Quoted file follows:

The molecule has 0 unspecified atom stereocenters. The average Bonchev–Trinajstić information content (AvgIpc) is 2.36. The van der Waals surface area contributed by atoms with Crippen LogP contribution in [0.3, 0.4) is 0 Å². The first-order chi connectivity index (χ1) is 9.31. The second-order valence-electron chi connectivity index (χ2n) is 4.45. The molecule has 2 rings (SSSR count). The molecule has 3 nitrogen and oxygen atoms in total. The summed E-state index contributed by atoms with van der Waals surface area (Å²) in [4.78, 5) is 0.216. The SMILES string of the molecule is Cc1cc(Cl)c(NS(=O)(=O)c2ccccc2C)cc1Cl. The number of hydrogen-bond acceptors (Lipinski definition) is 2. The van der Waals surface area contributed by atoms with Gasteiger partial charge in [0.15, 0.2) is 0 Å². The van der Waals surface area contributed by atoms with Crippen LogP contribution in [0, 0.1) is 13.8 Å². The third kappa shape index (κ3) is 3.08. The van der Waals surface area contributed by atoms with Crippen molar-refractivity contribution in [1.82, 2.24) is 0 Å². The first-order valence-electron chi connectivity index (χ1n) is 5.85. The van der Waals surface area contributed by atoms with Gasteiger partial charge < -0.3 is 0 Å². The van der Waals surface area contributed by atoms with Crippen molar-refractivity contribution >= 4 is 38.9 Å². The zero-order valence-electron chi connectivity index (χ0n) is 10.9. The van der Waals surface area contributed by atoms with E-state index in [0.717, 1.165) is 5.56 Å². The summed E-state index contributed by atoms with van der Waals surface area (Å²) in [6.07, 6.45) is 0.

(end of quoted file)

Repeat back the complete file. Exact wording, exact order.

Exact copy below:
The molecule has 0 unspecified atom stereocenters. The average Bonchev–Trinajstić information content (AvgIpc) is 2.36. The van der Waals surface area contributed by atoms with Crippen LogP contribution in [0.3, 0.4) is 0 Å². The first-order chi connectivity index (χ1) is 9.31. The second-order valence-electron chi connectivity index (χ2n) is 4.45. The molecule has 2 rings (SSSR count). The molecule has 3 nitrogen and oxygen atoms in total. The summed E-state index contributed by atoms with van der Waals surface area (Å²) in [4.78, 5) is 0.216. The SMILES string of the molecule is Cc1cc(Cl)c(NS(=O)(=O)c2ccccc2C)cc1Cl. The number of hydrogen-bond acceptors (Lipinski definition) is 2. The van der Waals surface area contributed by atoms with Gasteiger partial charge in [0.15, 0.2) is 0 Å². The van der Waals surface area contributed by atoms with Crippen LogP contribution in [0, 0.1) is 13.8 Å². The third kappa shape index (κ3) is 3.08. The van der Waals surface area contributed by atoms with Crippen molar-refractivity contribution in [1.82, 2.24) is 0 Å². The first-order valence-electron chi connectivity index (χ1n) is 5.85. The van der Waals surface area contributed by atoms with Gasteiger partial charge < -0.3 is 0 Å². The van der Waals surface area contributed by atoms with Crippen molar-refractivity contribution >= 4 is 38.9 Å². The zero-order valence-electron chi connectivity index (χ0n) is 10.9. The van der Waals surface area contributed by atoms with E-state index in [0.717, 1.165) is 5.56 Å². The summed E-state index contributed by atoms with van der Waals surface area (Å²) in [6.07, 6.45) is 0.